Years before the so called game changers North Click bar or the Cabrinha fireball F-one invented a real game changer; the revolutionary multi-purpose Bandit. It has a brilliant and unique capability in the way it quickly powers and depowers by just sending the bar a few centimeter up or down. This way the Bandit gives such an easy and being-in-control, predictable feeling which made it a very popular kite. Beginners love its low bar pressure and more advanced riders will enjoy the quick, snappy behaviour and high wind usage.
But the revolution has come to an end. No wide inflate, no re-adjustable bridles, no single flag out safety, no swivel below the bar, relatively weak lines and still with damaging pulleys on the bridles. Don’t get us wrong, it is a good kite, but it clearly is lacking progress in the evolution of its design .
The Lithium pops up in the Airush kite line in between the DNA lesson kite and the more advanced and allround performance kite Union. A bit disrespectful we could say that the Lithium is a beginners kite. It will get you going with smoothed out power changes, eases better through gusty winds and doesn’t need perfect timing for jumping. But still we want to point out most of us will benefit and have fun with other -more advanced- kites really quickly.
Going big, and really big, that is what the Rebel is mainly about. It is a potential Woo leaderboard wining, super stable and powerful, yet still pretty much on-off kite that is around for 10 years. The 2017 version isn’t any much different as the previous versions. We suspect the majority of it’s (older?) fans wouldn’t like that any way. It has a long history and large group of hardcore Rebel lovers who generally are not looking for changes. And that is exactly where we want to make a point. The Rebel is the opposite of a kite which can be thrown around. The (long) shape of the kite in combination of the amount of power makes it quite unattractive to do anything else than jumping.
The German designed Spleene 2017 RS 38 twin tip has been marketed as their freeride&freestyle board. The figures of the RS 38, with 42,5 cm wide, suggest a pretty big board. Good thing is that it feels much smaller and is surprisingly alive under your feet. The Spleene RS 38 would fit a typical freeride kiter from 75 kg’s and more, who wants to be triggered to bump&jump and play around very happily. But it is not a radical wakestyle board and neither a light wind miracle.
The Dice from 2016 was one of the favourites from all our tests. Its versatility, responsive reaction and easy on-off power control makes it truly the one that makes almost everybody having the most fun on the water. The 2017 version has been changed from the 2016 at some crucial points in te canopy and struts which makes the kite feel a bit more rigid but also a bit less sweet as in 2016. Small changes, but noticeable. A bit better for direct response and aggressive riding style and it asks a bit more input than last year.
Numerous shiny, outstanding colors to style your board from the -friendly prized- new brand Encore. We took two twin tips of them out for a test, both of them containing a carbon spine with a very specific, interesting shape. Carbon isn’t an automatic choice as we learned from Alvaro Onieva and Saul Customs which makes us very curious how the Encore Inferno and Paradise perform on the water.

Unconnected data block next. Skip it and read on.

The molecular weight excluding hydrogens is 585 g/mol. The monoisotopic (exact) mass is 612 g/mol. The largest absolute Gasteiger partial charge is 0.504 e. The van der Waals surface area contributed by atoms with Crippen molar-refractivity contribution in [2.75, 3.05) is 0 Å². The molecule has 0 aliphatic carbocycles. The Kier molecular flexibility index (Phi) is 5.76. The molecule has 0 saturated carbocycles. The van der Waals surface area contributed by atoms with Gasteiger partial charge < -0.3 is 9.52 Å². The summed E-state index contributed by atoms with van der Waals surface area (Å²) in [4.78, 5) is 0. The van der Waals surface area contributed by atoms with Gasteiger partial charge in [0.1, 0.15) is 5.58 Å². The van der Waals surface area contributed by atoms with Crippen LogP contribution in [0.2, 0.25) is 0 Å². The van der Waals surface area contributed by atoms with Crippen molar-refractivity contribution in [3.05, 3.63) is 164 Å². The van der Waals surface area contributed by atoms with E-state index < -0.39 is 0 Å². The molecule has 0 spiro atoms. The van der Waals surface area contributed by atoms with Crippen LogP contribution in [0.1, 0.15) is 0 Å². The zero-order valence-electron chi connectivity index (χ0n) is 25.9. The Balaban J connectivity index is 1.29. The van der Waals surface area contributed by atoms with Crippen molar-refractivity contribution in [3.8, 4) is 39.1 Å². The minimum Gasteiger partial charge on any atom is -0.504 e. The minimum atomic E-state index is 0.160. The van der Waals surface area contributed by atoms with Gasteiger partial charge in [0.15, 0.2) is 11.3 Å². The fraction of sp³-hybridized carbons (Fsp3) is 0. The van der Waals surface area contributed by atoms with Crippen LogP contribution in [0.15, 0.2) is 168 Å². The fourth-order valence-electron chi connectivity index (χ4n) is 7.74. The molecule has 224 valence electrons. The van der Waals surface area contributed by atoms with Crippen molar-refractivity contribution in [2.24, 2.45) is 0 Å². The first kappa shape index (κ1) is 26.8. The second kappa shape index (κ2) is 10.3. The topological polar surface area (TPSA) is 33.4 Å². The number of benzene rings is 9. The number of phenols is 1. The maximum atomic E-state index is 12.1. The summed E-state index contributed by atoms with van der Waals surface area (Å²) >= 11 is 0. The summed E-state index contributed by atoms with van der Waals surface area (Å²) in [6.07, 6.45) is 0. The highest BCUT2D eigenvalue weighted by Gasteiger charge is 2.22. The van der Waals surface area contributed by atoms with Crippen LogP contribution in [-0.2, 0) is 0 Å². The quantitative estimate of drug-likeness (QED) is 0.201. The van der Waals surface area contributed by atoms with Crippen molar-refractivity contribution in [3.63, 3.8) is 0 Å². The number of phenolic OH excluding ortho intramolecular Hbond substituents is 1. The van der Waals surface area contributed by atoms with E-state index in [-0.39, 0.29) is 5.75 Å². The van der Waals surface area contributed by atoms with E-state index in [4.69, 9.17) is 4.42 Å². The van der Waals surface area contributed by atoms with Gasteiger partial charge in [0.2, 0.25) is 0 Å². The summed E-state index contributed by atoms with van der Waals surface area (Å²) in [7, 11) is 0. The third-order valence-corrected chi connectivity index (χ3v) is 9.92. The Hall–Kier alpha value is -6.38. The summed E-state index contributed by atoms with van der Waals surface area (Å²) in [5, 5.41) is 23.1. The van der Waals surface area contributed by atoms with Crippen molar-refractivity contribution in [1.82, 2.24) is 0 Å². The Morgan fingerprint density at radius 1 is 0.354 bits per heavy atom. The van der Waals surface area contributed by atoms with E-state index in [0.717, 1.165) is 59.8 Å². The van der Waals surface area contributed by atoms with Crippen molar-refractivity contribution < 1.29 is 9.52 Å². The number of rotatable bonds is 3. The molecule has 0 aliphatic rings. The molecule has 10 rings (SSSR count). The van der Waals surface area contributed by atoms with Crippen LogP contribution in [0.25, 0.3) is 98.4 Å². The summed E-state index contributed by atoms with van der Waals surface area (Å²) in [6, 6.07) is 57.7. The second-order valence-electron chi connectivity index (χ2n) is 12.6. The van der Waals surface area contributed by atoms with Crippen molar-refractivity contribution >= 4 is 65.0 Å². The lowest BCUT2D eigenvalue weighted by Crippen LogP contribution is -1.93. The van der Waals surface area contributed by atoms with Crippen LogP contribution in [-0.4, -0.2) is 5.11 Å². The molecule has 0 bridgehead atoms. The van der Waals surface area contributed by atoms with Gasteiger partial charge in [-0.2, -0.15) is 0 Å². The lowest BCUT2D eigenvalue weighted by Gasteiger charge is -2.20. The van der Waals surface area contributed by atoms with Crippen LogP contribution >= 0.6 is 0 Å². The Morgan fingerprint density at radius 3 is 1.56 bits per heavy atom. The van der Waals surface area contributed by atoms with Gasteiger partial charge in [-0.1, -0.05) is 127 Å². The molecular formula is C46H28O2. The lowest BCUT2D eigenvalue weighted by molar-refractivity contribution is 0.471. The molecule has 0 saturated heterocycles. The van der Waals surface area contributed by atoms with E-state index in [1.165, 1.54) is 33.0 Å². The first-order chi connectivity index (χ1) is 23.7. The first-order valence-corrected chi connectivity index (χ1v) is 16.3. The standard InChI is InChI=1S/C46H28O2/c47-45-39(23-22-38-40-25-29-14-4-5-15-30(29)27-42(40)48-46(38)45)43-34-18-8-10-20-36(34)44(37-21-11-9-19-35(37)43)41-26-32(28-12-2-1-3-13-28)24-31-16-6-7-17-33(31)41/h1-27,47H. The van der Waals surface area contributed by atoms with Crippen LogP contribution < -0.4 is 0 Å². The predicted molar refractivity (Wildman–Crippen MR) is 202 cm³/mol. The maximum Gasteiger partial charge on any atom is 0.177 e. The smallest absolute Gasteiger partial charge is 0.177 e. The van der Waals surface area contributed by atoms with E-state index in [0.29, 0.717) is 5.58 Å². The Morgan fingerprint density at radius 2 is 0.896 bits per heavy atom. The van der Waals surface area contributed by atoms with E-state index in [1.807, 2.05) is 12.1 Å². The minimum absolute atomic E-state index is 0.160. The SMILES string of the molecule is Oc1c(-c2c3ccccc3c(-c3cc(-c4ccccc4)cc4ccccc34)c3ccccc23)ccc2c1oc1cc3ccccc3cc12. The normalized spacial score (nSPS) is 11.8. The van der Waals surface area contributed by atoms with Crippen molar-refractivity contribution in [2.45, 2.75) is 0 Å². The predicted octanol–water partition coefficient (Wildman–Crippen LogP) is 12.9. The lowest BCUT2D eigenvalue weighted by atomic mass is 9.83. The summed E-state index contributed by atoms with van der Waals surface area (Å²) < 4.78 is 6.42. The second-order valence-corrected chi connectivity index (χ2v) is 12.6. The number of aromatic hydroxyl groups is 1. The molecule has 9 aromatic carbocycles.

The cheapest board we have ever seen. Just 300 Euro’s, including pads, straps, handle and fins. Is it just for beginners? Is it crappy build quality? Not for extreme moves? Actually non of them is true. It is nothing you would expect. It gives a strange feeling upfront when you know its price. It quickly became the talk of the town when we tested the just released Tribord Zeruko twin tip. Eye catching is the huge amount of channels on the bottom. It gives away what type of board it really is. It is not what you would expect from a store with just one board in their line up. It turns out to be a pretty extreme edging machine which could easily be used in a pure freestyle session!
After the Woo and the Xensr there is again a new tracking device for kiteboarding; PIQ. Supported by North Kiteboarding and introduced weeks ago, a lot of people wonder why? Why another tracking device? Although an interesting question, this won’t be the topic in this review. No, the most obvious question we dealt with is if this device comes up with similar results as the Woo. The Xensr clearly wasn’t comparable in our previous test, but for the PIQ looks perfect so far!
A kite for female’s, designed by the successful professional kiter Bruna Kajiya, which turns out not to be for pussies. Bruna’s Diamond got us a big smile on our face. Not because we had to laugh but out of big respect how Bruna, and other kite chicks, can perform with this (three strutted or should we say three legged) wolf in scheep’s cloth. Pretty fast, responsive in a almost nasty way and a lot of very direct bar pressure, may be even a bit too much for most (older) men. Think Vegas, or Torch as in C-kite and you get a pretty good picture, although her (!) sweet spot is small and not easy to find. The downsized bar is really a disappointment. The power/depower system is out of date and needs an update.
You will remember it when you have seen them. The Ronix Franks 2016 looks are very spectaculair; extremely flashy green. From orange/yellow in 2015 to this acid green, means people will stop for it and point at them even more. How is the ride on a kite board with these flashy boots? Well before you buy them you need to know one little detail…which leaves a little stain on the pretty expensive Ronix Franks 2016.